Rosenberg’s constituents remain supportive

  • Then-Senate President Stanley Rosenberg, D-Amherst, is interviewed at the Daily Hampshire Gazette in August 2016.

Staff Writer
Published: 5/2/2018 11:28:12 PM

AMHERST — At Amherst Town Meeting Wednesday, some of Sen. Stanley Rosenberg’s hometown constituents said the ethics report concluding that he failed to protect the Senate from the actions of his husband doesn’t change their views of the longtime legislator.

“The investigation didn’t show he’d done anything ethically wrong in his conduct as a senator,” said Alan Root of Ann Whalen Apartments. “He’s done such a good job, and I’ll be happy to support him in his re-election.”

“We need him,” said Hilda Greenbaum of Montague Road.

Rosenberg, who stepped down as Senate president late last year, failed to protect the Senate from his husband, Bryon Hefner, who he knew was “disruptive, volatile and abusive,” according to law firm Hogan Lovells’ report, but didn’t violate any Senate rules.

Still, Dorothy Fradera, reached by phone at her Hadley home, said if the firewall Rosenberg pledged to put between his professional life and personal life eroded, that is problematic.

“I find that very disappointing,” Fradera said. “For this town and for this area, I think he’s been a good public servant.”

“It’s a sad situation all around. Clearly, the firewall he talked about failed,” said Matt Barron, a Williamsburg political consultant.

Barron said he is not surprised that Rosenberg would continue to be held in high esteem, noting that more than 30 years of constituent services builds up a lot of goodwill with voters.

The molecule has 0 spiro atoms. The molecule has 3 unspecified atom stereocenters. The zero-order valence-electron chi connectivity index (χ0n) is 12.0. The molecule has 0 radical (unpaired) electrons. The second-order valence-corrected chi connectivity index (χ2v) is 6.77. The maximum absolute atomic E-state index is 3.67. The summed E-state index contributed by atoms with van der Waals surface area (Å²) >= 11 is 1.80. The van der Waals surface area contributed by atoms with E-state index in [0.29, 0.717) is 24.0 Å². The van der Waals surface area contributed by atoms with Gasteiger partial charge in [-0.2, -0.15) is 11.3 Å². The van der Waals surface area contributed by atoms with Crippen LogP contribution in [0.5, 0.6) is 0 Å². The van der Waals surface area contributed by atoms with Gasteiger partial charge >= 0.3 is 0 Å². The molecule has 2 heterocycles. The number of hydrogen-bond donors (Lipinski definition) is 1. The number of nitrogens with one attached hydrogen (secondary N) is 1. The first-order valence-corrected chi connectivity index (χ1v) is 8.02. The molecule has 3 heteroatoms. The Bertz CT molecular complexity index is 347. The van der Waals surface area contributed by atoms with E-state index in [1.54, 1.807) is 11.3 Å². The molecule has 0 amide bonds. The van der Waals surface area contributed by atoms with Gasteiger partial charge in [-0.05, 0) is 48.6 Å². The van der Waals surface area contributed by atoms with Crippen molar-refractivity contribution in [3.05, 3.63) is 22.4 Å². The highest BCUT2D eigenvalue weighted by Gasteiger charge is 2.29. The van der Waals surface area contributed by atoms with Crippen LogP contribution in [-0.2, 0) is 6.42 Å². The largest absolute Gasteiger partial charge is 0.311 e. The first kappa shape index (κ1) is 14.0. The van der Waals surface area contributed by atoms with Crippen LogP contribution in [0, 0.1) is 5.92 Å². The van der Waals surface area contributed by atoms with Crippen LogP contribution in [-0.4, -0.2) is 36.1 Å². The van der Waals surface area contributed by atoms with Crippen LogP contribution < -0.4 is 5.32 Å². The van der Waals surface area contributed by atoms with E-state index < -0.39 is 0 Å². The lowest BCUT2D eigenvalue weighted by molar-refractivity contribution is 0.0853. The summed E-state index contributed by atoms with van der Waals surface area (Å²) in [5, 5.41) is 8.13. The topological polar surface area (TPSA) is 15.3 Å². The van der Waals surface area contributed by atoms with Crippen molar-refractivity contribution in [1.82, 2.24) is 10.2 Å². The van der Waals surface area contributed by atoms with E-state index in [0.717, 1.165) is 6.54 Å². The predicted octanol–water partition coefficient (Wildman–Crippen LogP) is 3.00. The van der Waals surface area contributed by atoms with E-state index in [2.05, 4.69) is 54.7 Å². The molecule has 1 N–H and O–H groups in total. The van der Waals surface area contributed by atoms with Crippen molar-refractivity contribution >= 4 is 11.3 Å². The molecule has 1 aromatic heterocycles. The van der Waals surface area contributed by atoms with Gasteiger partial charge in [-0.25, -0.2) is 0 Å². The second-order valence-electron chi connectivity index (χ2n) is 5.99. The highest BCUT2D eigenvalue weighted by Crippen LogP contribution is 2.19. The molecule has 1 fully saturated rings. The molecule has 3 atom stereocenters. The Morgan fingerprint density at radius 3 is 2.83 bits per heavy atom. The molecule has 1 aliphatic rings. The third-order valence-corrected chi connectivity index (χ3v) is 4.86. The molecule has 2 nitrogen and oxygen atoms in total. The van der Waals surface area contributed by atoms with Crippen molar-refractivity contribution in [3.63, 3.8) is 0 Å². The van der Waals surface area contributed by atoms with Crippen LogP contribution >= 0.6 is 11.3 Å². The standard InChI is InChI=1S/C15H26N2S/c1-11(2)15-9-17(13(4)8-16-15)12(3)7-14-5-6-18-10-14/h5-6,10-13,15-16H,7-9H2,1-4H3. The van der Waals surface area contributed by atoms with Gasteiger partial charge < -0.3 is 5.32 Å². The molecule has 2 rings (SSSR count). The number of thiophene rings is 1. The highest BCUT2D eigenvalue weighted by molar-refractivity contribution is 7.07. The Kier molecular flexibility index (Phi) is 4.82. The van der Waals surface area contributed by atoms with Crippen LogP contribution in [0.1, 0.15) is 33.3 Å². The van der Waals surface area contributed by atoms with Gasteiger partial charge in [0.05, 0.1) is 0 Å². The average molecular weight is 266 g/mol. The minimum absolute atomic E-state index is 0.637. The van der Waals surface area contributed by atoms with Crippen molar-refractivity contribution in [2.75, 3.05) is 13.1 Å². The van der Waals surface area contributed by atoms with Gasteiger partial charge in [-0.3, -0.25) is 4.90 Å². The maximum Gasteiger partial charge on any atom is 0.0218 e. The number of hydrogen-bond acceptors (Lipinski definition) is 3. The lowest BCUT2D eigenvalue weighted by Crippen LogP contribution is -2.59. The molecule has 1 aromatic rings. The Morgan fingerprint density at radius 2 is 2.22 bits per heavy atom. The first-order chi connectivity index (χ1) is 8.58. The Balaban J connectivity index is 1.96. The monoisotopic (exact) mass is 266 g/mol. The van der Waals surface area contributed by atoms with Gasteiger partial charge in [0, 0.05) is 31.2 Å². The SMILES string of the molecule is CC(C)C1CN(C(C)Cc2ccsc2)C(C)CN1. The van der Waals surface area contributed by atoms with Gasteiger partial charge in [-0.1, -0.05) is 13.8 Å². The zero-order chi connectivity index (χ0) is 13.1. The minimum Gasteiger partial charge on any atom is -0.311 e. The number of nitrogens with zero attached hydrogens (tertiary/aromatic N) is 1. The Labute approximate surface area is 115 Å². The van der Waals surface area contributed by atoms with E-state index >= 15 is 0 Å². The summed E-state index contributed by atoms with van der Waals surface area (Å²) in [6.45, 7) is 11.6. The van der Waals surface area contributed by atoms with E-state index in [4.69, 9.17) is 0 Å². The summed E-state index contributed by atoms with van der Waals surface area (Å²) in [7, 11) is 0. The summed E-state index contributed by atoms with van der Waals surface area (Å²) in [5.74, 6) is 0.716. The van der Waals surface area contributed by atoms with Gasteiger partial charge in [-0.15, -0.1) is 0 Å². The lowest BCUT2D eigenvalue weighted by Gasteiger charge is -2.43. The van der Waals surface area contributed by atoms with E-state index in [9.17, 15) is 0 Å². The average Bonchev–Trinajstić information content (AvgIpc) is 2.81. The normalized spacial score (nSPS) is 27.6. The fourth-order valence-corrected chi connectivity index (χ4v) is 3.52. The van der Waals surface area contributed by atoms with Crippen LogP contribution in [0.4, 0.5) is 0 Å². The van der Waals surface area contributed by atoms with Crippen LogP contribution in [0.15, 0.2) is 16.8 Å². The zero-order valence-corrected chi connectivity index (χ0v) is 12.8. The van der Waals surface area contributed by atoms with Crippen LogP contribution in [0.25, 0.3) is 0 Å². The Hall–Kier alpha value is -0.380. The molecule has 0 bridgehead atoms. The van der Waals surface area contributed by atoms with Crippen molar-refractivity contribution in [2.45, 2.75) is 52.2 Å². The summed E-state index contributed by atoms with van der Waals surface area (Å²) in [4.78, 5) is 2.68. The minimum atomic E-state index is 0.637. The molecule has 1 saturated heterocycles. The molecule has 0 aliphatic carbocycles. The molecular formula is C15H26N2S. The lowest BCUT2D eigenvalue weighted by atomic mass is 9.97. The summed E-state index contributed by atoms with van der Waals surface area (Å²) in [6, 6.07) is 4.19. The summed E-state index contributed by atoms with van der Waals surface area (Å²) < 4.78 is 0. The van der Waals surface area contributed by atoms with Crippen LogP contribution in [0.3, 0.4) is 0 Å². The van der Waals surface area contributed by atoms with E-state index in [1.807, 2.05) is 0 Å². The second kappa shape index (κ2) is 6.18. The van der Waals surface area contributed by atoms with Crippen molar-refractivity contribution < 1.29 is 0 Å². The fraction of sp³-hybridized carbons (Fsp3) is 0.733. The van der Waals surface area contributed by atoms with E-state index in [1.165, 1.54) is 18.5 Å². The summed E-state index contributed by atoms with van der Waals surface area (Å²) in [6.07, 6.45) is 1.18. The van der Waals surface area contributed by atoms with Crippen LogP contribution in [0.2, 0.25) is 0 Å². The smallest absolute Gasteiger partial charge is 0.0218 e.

Barron, though, said it is the loss of trust with his colleagues that will make it difficult for Rosenberg to get back to any leadership in the Senate.

“There’s a trust issue with other members of the Democratic caucus that will be harder to repair,” Barron said.

Republican Gov. Charlie Baker has called on Rosenberg to resign, as has Attorney General Maura Healey, which may carry more weight, Barron said.

“It’s not a good thing when one of the leaders of the Democratic Party is calling on you to resign,” Barron said.

Retired Amherst state Rep. Ellen Story, who served in the House for 24 years, said it is good for Rosenberg that the ethics investigation is complete.

“I’m so glad that the result of this inquiry is in,” Story said. “It is a relief to have it over.”

Story said the conclusion she sees is that Rosenberg is being criticized for bad judgment, but no violations of Senate rules.

“Now we can move on to the business of the commonwealth,” Story said.

Scott Merzbach can be reached at smerzbach@gazettenet.com.


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